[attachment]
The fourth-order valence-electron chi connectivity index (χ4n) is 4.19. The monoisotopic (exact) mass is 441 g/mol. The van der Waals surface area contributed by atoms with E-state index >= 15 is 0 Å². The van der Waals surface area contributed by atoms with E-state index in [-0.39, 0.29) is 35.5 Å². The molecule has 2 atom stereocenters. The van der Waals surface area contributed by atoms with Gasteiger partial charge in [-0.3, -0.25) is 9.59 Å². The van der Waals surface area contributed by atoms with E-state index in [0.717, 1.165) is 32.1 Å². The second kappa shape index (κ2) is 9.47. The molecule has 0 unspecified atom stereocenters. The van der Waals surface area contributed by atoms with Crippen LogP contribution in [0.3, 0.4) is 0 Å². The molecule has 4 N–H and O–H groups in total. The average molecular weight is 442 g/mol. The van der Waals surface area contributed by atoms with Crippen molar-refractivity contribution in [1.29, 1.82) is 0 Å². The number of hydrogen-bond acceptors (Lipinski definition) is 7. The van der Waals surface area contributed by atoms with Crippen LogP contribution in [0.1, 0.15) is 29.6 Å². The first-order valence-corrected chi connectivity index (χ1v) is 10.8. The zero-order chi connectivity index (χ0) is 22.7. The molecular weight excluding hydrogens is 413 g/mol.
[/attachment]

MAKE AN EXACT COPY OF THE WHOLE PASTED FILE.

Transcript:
The fourth-order valence-electron chi connectivity index (χ4n) is 4.19. The monoisotopic (exact) mass is 441 g/mol. The van der Waals surface area contributed by atoms with E-state index >= 15 is 0 Å². The van der Waals surface area contributed by atoms with E-state index in [-0.39, 0.29) is 35.5 Å². The molecule has 2 atom stereocenters. The van der Waals surface area contributed by atoms with Gasteiger partial charge in [-0.3, -0.25) is 9.59 Å². The van der Waals surface area contributed by atoms with E-state index in [0.717, 1.165) is 32.1 Å². The second kappa shape index (κ2) is 9.47. The molecule has 0 unspecified atom stereocenters. The van der Waals surface area contributed by atoms with Crippen LogP contribution in [0.3, 0.4) is 0 Å². The molecule has 4 N–H and O–H groups in total. The average molecular weight is 442 g/mol. The van der Waals surface area contributed by atoms with Crippen molar-refractivity contribution in [1.29, 1.82) is 0 Å². The number of hydrogen-bond acceptors (Lipinski definition) is 7. The van der Waals surface area contributed by atoms with Crippen LogP contribution in [0.1, 0.15) is 29.6 Å². The first-order valence-corrected chi connectivity index (χ1v) is 10.8. The zero-order chi connectivity index (χ0) is 22.7. The molecular weight excluding hydrogens is 413 g/mol.